Jay Greene and Chris Alcantara win July Sidney for Highlighting Amazon’s Deplorable Safety Record in New Analysis | Hillman Foundation

Jay Greene and Chris Alcantara win July Sidney for Highlighting Amazon’s Deplorable Safety Record in New Analysis

Jay Greene and Chris Alcantara of the Washington Post win the July Sidney Award for exposing high rates of serious injury at Amazon warehouses by conducting an original analysis of newly released government data. The Post’s analysis of data from the Occupational Health and Safety Administration (OSHA) reveals that workers at Amazon warehouses are more likely to be seriously injured on the job than workers at other retail warehouses. 

Amazon warehouses reported 5.9 serious incidents per 100,000 hours worked in 2020, which is nearly double the rate for the industry at large. 

Amazon injury rates actually dropped in 2020, perhaps because Amazon suspended its productivity quotas during the pandemic. In 2019, the rate was 7.8 serious incidents per 100,000 hours worked vs. 3.1 for the retail warehouse industry. The most perilous Amazon warehouse, in DuPont, WA, reported a stunning average of 17.9 serious incidents per 100,000 hours since 2017. 

Amazon did not dispute the veracity of the OSHA data, nor did the online retailer object to the methods used to calculate injury rates. The underlying data were supplied exclusively to the Post by a coalition of unions known as the Strategic Organizing Center.

Amazon workers, union officials, and some former OSHA officials blame Amazon’s high injury rate on the gruelling pace of work. Workers are surveilled at all times and held to punishing productivity quotas. Amazon acknowledges the physical demands of the work, referring to its workers as “industrial athletes” in an internal brochure.

“This analysis shows the toll that Amazon’s relentless pace of work is taking on its warehouse workers,” said Sidney judge Lindsay Beyerstein. “These numbers reveal the hidden cost of Amazon’s logistical miracle, written on the bodies of its workers.” 

Jay Greene is a reporter for The Washington Post who is focused on technology coverage in the Pacific Northwest. He’s the author of “Design Is How It Works,” a book on design and innovation.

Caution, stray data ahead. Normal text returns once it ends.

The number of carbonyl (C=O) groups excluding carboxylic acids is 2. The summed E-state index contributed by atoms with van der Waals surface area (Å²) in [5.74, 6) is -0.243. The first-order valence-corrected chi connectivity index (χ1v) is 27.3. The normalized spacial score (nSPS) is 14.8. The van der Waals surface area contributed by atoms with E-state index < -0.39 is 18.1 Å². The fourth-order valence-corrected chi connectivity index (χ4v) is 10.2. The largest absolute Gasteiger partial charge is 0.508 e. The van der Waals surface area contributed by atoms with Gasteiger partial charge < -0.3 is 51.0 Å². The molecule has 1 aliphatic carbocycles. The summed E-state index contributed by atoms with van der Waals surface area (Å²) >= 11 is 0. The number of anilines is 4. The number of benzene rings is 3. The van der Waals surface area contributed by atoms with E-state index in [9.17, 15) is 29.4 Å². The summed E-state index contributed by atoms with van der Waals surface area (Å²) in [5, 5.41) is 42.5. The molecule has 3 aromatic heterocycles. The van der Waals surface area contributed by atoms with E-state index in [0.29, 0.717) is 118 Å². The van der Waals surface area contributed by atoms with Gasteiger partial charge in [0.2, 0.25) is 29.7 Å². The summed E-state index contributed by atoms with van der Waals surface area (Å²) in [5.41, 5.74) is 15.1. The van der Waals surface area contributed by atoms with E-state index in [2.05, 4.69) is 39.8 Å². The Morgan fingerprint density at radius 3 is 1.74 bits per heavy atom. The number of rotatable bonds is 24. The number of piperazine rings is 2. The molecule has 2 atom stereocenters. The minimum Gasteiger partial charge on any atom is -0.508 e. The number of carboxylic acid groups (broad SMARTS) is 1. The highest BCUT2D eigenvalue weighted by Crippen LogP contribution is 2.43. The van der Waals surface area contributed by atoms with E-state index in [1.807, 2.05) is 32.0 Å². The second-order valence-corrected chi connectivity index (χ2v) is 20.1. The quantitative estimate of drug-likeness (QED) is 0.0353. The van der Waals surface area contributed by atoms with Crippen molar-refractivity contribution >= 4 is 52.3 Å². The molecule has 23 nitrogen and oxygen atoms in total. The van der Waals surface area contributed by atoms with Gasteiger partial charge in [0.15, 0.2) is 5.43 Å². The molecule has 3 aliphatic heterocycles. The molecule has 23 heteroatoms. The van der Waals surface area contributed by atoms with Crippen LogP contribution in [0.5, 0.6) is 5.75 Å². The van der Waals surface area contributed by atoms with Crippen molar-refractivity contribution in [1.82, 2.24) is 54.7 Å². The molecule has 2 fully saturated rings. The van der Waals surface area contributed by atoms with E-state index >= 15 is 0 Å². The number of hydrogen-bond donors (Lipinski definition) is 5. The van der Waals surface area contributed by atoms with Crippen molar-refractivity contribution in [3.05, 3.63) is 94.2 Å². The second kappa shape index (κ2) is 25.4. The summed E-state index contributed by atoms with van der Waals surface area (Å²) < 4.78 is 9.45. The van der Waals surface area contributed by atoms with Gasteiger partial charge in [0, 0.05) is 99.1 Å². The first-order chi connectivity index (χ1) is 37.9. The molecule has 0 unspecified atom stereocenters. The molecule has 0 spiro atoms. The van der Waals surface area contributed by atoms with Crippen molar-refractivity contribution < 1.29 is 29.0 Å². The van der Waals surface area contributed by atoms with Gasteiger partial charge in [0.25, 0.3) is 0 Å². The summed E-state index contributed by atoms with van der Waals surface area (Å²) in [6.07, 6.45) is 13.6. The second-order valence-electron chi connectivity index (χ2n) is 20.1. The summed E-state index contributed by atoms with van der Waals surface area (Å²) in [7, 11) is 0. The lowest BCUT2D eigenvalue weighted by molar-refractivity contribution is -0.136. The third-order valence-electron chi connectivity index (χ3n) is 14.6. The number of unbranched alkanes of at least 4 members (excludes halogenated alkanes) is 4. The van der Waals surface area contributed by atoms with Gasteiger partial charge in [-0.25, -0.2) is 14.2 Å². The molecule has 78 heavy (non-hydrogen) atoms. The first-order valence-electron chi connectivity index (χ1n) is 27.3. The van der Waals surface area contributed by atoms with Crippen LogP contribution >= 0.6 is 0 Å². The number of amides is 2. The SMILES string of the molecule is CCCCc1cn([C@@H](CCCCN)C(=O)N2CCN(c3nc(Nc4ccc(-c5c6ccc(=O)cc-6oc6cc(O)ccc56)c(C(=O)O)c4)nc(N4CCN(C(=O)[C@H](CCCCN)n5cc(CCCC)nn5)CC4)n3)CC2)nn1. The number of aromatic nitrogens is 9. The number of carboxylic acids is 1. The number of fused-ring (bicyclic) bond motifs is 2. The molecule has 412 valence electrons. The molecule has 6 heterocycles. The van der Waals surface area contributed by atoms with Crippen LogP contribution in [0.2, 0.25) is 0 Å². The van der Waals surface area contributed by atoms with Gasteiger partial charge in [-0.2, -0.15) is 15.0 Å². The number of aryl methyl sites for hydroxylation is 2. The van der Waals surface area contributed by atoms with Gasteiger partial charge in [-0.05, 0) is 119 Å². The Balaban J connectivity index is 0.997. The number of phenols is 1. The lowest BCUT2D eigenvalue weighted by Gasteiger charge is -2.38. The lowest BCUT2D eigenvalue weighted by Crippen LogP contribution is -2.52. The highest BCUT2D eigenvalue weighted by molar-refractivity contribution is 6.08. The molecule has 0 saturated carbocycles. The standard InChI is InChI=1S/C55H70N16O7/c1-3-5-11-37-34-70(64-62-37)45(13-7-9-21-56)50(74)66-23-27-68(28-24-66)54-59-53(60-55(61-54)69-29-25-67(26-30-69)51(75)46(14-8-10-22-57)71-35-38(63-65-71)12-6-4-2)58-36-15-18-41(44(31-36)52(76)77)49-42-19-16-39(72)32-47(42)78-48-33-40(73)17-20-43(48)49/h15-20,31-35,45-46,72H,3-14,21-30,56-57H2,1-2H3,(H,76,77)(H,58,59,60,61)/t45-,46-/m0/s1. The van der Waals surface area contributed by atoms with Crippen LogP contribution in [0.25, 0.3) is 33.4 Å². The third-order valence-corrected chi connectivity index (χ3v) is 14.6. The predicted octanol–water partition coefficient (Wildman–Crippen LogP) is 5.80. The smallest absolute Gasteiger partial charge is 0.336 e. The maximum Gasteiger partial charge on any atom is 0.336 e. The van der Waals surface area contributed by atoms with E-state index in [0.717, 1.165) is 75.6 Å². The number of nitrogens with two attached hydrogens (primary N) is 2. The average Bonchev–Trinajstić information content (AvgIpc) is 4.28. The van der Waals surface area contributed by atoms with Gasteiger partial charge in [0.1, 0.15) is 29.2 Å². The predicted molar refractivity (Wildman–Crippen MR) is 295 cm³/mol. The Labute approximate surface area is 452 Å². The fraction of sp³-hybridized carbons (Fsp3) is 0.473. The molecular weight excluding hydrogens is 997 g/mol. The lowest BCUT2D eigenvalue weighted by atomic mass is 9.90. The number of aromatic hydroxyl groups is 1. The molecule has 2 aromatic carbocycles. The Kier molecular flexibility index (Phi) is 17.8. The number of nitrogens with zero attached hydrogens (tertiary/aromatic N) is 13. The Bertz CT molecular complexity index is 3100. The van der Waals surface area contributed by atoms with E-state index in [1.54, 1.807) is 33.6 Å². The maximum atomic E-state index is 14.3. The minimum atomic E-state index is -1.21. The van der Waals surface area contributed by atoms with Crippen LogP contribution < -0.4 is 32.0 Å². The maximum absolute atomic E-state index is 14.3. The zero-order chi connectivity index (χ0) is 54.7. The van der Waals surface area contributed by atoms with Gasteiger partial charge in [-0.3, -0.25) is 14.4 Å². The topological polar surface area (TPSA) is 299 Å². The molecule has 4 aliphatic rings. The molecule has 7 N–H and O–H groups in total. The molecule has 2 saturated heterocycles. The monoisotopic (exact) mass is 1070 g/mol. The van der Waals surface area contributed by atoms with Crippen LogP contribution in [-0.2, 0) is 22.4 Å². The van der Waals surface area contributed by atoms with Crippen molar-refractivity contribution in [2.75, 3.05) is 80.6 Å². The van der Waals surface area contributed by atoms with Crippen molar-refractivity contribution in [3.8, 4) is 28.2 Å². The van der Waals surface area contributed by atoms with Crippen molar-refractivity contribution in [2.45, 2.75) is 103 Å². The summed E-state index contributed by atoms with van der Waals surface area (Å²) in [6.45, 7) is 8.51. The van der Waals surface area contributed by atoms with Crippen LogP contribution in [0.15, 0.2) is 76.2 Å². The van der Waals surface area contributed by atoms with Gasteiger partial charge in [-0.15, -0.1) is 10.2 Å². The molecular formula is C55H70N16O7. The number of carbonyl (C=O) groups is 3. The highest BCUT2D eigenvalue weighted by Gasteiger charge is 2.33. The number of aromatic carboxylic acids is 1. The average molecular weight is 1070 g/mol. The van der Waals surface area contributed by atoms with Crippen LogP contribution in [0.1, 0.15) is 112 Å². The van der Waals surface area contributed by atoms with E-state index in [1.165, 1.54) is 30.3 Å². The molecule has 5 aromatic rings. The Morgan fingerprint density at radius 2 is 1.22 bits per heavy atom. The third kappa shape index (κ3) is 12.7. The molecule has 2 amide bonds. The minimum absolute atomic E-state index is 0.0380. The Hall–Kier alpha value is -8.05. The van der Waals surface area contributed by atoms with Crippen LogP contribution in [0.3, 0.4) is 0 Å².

Chris Alcantara is a graphics reporter at The Washington Post, using code and data to tell visual stories about business and technology. Before Chris joined the Post in 2016, he worked at the Miami Herald, where he contributed graphics and reporting to the paper’s local and enterprise teams. Chris is a University of Florida graduate.

Bobby Gosvener goes for a walk after a May 5 surgery to treat a herniated disk. He worked at an Amazon warehouse in Tulsa until he was injured late last year.
Michael Noble, Jr. for The Washington Post


Lindsay Beyerstein interviewed Jay Greene and Chris Alcantara by email

Q: The story is based on new data on injury rates in the warehousing industry. How did you obtain this information? 

CHRIS: We used work-related injury and illness data from the Occupational Safety and Health Administration. The data has been around since 2020, when Reveal from The Center for Investigative Reporting as well as Public Citizen, a nonprofit watchdog group, filed a lawsuit that led to OSHA releasing more detailed information about workplace injuries. We reported on the latest iteration of the data that came out this spring.

Q: Why does Amazon have such a high rate of serious injuries compared to the warehousing industry at large? 

JAY: The OSHA data doesn’t provide details about how workers got injured. But several of the workers with whom we spoke, as well as a former OSHA official who has studied Amazon warehouses, place the blame on productivity pressure. Amazon closely monitors warehouse worker productivity, pushing them to meet specific targets for the number of packages they stow, pick, and pack each hour. Workers that don’t meet those rates can receive demerits that can get in the way of promotions, and even lead to firing. Some workers as well as Amazon’s critics say those targets are too onerous and are the reason that the company’s injury rates are nearly double the rate of non-Amazon warehouses.